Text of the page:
Who would form a god or cast an idol
that does no good?
All its worshippers will be ashamed,
and its artisans, who are only human.
They will all gather and stand,
tremble and be ashamed together.
A blacksmith with his tools
works it over coals,
and shapes it with hammers,
and works it with his strong arm.
He even becomes hungry and weak.
If he didn’t drink water, he’d pass out.
A carpenter stretches out a string,
marks it out with a stylus,
fashions it with carving tools,
and marks it with a compass.
He makes it into a human form,
like a splendid human,
to live in a temple.
He cuts down cedars for himself,
or chooses a cypress or oak,
selecting from all the trees of the forest.
He plants a pine, and the rain makes it grow.
It becomes suitable to burn for humans,
so he takes some of the wood and warms himself.
He kindles fire and bakes bread.
He fashions a god and worships it;
he makes an idol and bows down to it.
Half of it he burns in the fire;
on that half he roasts and eats meat, and he is satisfied.
He warms himself and says,
“Ah, I’m warm, watching the fire!”
And the rest of it he makes into a god,
into his idol,
and he bows down, worships, and prays to it, saying, “Save me, for you are my god!”
We like to think we invented sarcasm, but in reality it’s been around forever. Sometimes the prophets even used it in the service of God! This takedown of idolatry demonstrates the power of words to poke holes in our mistaken understandings of the world. You could summarize Isaiah’s argument like this: “So you mean to tell me this same tree you went out and cut down, this same log you used to cook dinner and keep warm, you’re praying to now?” Of course, when asked that way, the whole idea of idol worship seems ludicrous. But there are plenty of times that we find ourselves stuck in ways of thinking – about ourselves, about God, about the world – that are every bit as strange and nonsensical. We set up things, people and ideas in God’s place without even realizing they’re there. Often, the challenge is to allow the voice of the Spirit in, so that we can come back to what’s real.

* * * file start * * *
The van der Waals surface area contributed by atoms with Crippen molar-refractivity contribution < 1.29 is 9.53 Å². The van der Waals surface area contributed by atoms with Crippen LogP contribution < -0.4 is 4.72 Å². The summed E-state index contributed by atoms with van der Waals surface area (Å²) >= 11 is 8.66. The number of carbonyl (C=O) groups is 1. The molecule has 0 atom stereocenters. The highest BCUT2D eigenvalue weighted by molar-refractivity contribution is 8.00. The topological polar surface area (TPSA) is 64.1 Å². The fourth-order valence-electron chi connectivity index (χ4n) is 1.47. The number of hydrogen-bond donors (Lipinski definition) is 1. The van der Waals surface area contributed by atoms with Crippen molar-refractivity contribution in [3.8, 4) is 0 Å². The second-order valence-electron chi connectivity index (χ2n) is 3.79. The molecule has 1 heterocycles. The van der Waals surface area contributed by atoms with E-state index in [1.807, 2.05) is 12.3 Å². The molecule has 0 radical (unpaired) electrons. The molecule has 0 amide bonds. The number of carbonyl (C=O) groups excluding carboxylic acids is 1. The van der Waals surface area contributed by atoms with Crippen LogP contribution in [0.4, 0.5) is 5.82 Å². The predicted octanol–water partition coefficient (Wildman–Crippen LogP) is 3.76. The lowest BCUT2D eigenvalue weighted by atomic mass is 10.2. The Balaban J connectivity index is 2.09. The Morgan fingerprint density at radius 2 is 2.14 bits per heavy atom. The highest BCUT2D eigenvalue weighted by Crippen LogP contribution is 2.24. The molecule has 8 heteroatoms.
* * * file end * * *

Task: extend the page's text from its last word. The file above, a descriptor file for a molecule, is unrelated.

For Pondering & Prayer
Is there something that you’ve allowed to become an idol by giving it more authority over your sense of happiness, fulfillment, or well-being than it deserves?
How have you created “idols” in your relationships with others by demanding they change their behaviors or attitudes before you’re willing to accept or engage them? Certainly, there are times when boundaries are necessary, but have you allowed preferences or ideas about “how things should be” get in the way of what’s really important?